Keep half a cup of the starchy water and drain the rest. Return the pasta to the pot and cover before setting it aside.
In a large pan, heat the olive oil and add the butter over medium heat. Add the onions and garlic and sauté until they are tender. Add the pork chop cubes, frozen peas and the pasta. Stirfry for 5 minutes. Add the reserved water and the pesto sauce and stir.
Serve right away with freshly grated pepper and top with the cheese of your choice. I prefer freshly grated parmesan cheese. You can also add some basil as a topping.
Books for comfort:
Today, I like to take you deeper into the heart of “Bella Italia” — beautiful Italy and share with you some of my favorite books that have Italy at heart.
“Summer at the Lake” was written by Erica James. The story centers around friendships, an accident and an unrequited love with Lake Cuomo at its center. It connects generations, countries and adversity and second chances. The book is beautiful written, but not easy literature. You need some time to thoroughly dive into it, not half an hour here or there.
“The Monster of Florence” by Douglas Preston is for those who love true crime stories. Serial killers are scary and no other serial killer was as brutal as the one who targeted young couples who parked their cars at night throughout Tuscany, surrounding the town of Florence. This serial killer was on the loose from the 1960s to ’80s and — he was never caught.
A classic is the book “A Room with a View” by E.M. Forster. The book was made into a movie with Helena Bonham-Carter in her first role on screen. I watched the movie first as a young girl in Germany, which I always recommend, because books usually are much better. This is the case as well. Though the book is written in 1908 its humor and romance story, together with its historical background is truly timeless. The hero, Lucy, comes from the British middle-class, a very rigid upbringing when she arrives in Florence with her uptight cousin Charlotte. Her life and beliefs will be completely thrown off balance when she meets the flamboyant and unconventional romantic novelist Eleanor Lavish, a curious Mr. Emerson, and, of course, his passionate son George.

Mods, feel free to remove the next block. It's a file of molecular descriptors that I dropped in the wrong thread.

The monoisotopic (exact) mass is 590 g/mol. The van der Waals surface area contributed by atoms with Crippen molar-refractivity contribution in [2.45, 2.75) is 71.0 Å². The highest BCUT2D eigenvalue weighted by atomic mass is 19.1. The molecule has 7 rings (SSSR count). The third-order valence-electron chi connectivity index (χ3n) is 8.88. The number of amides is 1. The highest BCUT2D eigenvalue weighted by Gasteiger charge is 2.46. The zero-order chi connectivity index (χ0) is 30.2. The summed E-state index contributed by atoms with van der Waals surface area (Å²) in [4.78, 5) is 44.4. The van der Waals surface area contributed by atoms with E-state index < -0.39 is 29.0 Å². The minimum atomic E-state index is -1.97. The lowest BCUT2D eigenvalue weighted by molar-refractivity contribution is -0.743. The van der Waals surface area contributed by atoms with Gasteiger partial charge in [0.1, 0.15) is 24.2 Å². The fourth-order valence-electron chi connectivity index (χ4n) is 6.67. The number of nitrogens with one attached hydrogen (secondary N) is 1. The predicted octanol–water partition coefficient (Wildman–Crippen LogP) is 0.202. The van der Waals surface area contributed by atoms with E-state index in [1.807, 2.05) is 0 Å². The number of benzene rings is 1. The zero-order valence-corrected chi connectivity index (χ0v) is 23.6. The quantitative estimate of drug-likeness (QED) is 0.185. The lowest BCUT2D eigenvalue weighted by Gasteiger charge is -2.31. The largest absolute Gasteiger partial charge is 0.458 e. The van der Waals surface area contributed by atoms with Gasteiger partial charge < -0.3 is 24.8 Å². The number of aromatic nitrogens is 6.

For those who love Venice like I do — I was lucky to have visited Venice and Verona in 1987 — the book “The Glassblower of Murano” by Marina Fiorato will shine a fictional, romantic light on the year 1681, when glassblowing was a secret art and dangerous. Venice had been suffering many fires until they demanded that the glass blowers would work on their own island away from Venice on the island of Murano. Nora is the hero in the beautiful story who is involved in a mystery where she begins to unravel her past.
Another author is American Donna Leon. Her books are extremely popular in Germany since the early 1990s, but have been translated in many other languages. She wrote a series with an Italian police commissioner as center figure. The first book is “Death at La Fenice,” and plays at the famed La Fenice opera where a difficult and widely disliked German conductor is murdered. Native Venetian Guido Brunetti sets out to catch the killer.
All books mentioned are available as Ebook or paperback at online stores.
“Ciao e Arrivederci” — “bye and until we see each other again”as the Italians say. In the next edition of Comfort food we’ll talk about what to do with leftovers of today’s featured recipe.